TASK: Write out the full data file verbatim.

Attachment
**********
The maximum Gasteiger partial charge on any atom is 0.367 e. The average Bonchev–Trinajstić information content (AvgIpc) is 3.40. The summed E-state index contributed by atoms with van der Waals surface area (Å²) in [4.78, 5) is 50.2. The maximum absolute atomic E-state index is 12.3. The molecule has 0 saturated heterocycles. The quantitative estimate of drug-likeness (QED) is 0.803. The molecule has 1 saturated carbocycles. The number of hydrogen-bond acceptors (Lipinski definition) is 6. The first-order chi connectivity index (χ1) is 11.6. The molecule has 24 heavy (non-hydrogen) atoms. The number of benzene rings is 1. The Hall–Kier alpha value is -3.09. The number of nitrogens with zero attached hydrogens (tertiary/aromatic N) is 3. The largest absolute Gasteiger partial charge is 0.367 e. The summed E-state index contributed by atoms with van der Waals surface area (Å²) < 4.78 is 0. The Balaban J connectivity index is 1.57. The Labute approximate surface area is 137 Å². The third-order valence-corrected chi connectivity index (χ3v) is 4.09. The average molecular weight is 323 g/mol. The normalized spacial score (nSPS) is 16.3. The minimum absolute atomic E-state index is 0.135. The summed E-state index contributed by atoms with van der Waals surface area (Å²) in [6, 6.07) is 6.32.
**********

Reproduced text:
The maximum Gasteiger partial charge on any atom is 0.367 e. The average Bonchev–Trinajstić information content (AvgIpc) is 3.40. The summed E-state index contributed by atoms with van der Waals surface area (Å²) in [4.78, 5) is 50.2. The maximum absolute atomic E-state index is 12.3. The molecule has 0 saturated heterocycles. The quantitative estimate of drug-likeness (QED) is 0.803. The molecule has 1 saturated carbocycles. The number of hydrogen-bond acceptors (Lipinski definition) is 6. The first-order chi connectivity index (χ1) is 11.6. The molecule has 24 heavy (non-hydrogen) atoms. The number of benzene rings is 1. The Hall–Kier alpha value is -3.09. The number of nitrogens with zero attached hydrogens (tertiary/aromatic N) is 3. The largest absolute Gasteiger partial charge is 0.367 e. The summed E-state index contributed by atoms with van der Waals surface area (Å²) < 4.78 is 0. The Balaban J connectivity index is 1.57. The Labute approximate surface area is 137 Å². The third-order valence-corrected chi connectivity index (χ3v) is 4.09. The average molecular weight is 323 g/mol. The normalized spacial score (nSPS) is 16.3. The minimum absolute atomic E-state index is 0.135. The summed E-state index contributed by atoms with van der Waals surface area (Å²) in [6, 6.07) is 6.32.